In the jailhouse recordings, Clemons tells others the same things Bunge said he told her about how he got money from coaches. Reached Wednesday by phone and asked whether Bunge's allegations were indeed true, Clemons responded, "Yeah. Y'all printed it, so it must be true," and then hung up.
While the university revoked Clemons' athletic scholarship during his jail stay, he remains enrolled at the school.
Two of the people with whom he spoke the most while in jail appear to have been key to his decision to stay in Columbia and appear to have played a role in his other decisions. They are Carmento Floyd, wife of MU system President Elson Floyd, and Amy Stewart, wife of Ed Stewart, the school's associate director of athletics for administration.
Several calls the two had with Clemons--sometimes together--suggest considerable infighting and backbiting within the athletics department. Conflict between the department and the university president also were discussed.
In three consecutive phone calls made July 29 to Amy Stewart, she advised Clemons he couldn't trust assistant coach Lane Odom or the rest of the coaching staff.
"You have got to sever your ties with the basketball staff," she said. "You've got to."
Stewart told him she didn't think the coaches cared about him. "They don't give a damn about where you go to school, or your degree, or anything," she said.
Several times, Stewart gleefully said she hoped Clemons would "take down" the coaching staff. "Your (rear end) is some trouble. Whew! Shoot, taking 'em down, you are. You're gonna take 'em down, you know that, right? You know that? And I am having great pleasure."
In another conversation, Clemons told Stewart he wasn't the only player getting money: "When I first got here ... they did everybody. I mean, they do A.J. (Arthur Johnson) and Rickey (Paulding). If they need money, they'd go to (assistant coach Tony) Harvey. He'd get it for 'em."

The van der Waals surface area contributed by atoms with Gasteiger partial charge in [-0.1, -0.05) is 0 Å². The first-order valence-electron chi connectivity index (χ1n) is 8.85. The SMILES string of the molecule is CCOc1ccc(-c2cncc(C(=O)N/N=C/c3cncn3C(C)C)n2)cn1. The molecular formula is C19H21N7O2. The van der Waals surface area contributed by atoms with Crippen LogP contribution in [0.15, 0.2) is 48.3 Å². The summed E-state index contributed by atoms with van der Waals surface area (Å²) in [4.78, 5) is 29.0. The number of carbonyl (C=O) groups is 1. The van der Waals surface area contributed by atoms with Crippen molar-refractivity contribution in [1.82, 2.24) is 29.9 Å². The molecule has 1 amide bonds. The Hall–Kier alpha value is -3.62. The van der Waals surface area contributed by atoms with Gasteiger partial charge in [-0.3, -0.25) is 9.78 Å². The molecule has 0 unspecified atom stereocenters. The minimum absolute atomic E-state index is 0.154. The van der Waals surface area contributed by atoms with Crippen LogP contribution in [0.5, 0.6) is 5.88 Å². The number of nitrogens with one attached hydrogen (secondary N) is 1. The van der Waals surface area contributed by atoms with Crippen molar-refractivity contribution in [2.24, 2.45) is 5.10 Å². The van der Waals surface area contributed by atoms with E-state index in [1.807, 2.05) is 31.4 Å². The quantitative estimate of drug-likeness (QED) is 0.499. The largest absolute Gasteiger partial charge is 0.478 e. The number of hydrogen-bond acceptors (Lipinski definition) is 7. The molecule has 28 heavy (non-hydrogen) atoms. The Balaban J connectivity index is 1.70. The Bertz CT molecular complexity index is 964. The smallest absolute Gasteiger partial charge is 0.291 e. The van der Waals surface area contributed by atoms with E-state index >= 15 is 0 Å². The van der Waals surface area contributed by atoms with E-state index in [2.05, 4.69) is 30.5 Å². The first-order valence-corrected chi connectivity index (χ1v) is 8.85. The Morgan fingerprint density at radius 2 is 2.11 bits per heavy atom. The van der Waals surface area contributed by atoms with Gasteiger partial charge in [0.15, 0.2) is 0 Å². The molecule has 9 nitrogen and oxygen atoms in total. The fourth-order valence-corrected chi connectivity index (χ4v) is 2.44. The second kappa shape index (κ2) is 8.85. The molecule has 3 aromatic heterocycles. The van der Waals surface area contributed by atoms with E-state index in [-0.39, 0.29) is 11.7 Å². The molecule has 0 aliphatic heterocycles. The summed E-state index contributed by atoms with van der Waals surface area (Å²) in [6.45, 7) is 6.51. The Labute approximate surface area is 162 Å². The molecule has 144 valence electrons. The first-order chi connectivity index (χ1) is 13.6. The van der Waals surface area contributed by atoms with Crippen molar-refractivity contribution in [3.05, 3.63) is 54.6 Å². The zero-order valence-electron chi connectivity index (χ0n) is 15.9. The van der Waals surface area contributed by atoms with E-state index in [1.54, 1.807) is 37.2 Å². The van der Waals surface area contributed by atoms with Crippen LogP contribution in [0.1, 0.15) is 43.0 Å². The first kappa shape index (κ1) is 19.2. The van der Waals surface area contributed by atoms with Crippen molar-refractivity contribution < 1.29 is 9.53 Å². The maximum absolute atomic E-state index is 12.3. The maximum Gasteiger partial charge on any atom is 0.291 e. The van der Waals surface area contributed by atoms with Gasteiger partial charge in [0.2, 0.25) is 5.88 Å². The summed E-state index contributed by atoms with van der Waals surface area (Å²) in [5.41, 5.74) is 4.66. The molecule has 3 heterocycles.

"They what?" Stewart responded.
"If they needed money, they'd go to Harvey. He'd get it for 'em. But it was him first, and I stopped messing with him. I stopped talking to him and ... then went to Lane (Odom)."
St Louis PD
In the recordings, Amy Stewart related a story, which she attributed to her husband, about the atmosphere at the Hearnes Center at the time.
"Ed come home, every time he come home, he be like, ‘Them crackers shaking. They going crazy. They don’t know what to do. They shaking. They can’t talk to Ricky. They’re like some crackheads running around there,’ " Amy Stewart said.
"Well, good enough for them," Carmento Floyd replied.
Columbia Daily Tribune
By Jeff Gordon Post-Dispatch Online Sports Columnist
updated: 05/30/2003 10:22 AM
Let's go ahead and make the prediction: The Missouri Tigers basketball team will finally reach the Final Four.
The long wait will finally end. Quin Snyder will accomplish what he was hired to do. He will take the Tigers to that high stage Norm Stewart couldn't quite reach.
He will finally convert his consistently outstanding recruiting into that deep NCAA Tournament run that Mizzou fans have longed for. He will arrive as a coach and the Tigers will emerge as a true national power.
The signing of 6-foot-8 power forward Linas Kleiza put the Tigers over the top. This kid is a monster, an inside-out threat who should complement veteran postman Arthur Johnson quite nicely.
St Louis PD
In fact, Martinez's roommate, Paige Laurie, recently had a sports stadium at a major university named in her honor. Laurie's parents donated money to the school and wanted it named for their daughter. Paige Laurie is a granddaughter of one of the founders of Wal-Mart. Her mother has more than $2 billion. Her father owns the St. Louis Blues hockey team.
Laurie's parents said they wanted the stadium named after her because they were proud of her.
But I don't think they knew that Martinez says she did much of Paige's schoolwork for her -- for money.
"She's always had everything done for her, I think. I mean, when she first came I taught her how to do her laundry. I did some of it for her sometimes," Martinez said.
Martinez says Laurie had more time to party and meet celebrities, because she was paid to do Laurie's work for her.
In a similar controversy, university officials have also indicated they will remove Enron founder Ken Lay's name from an economics professorship if he is convicted in the scandal that brought down the energy giant.
Officials said that would probably require the school to return Lay's $1.1 million donation. The Lay chair in economics has never been filled.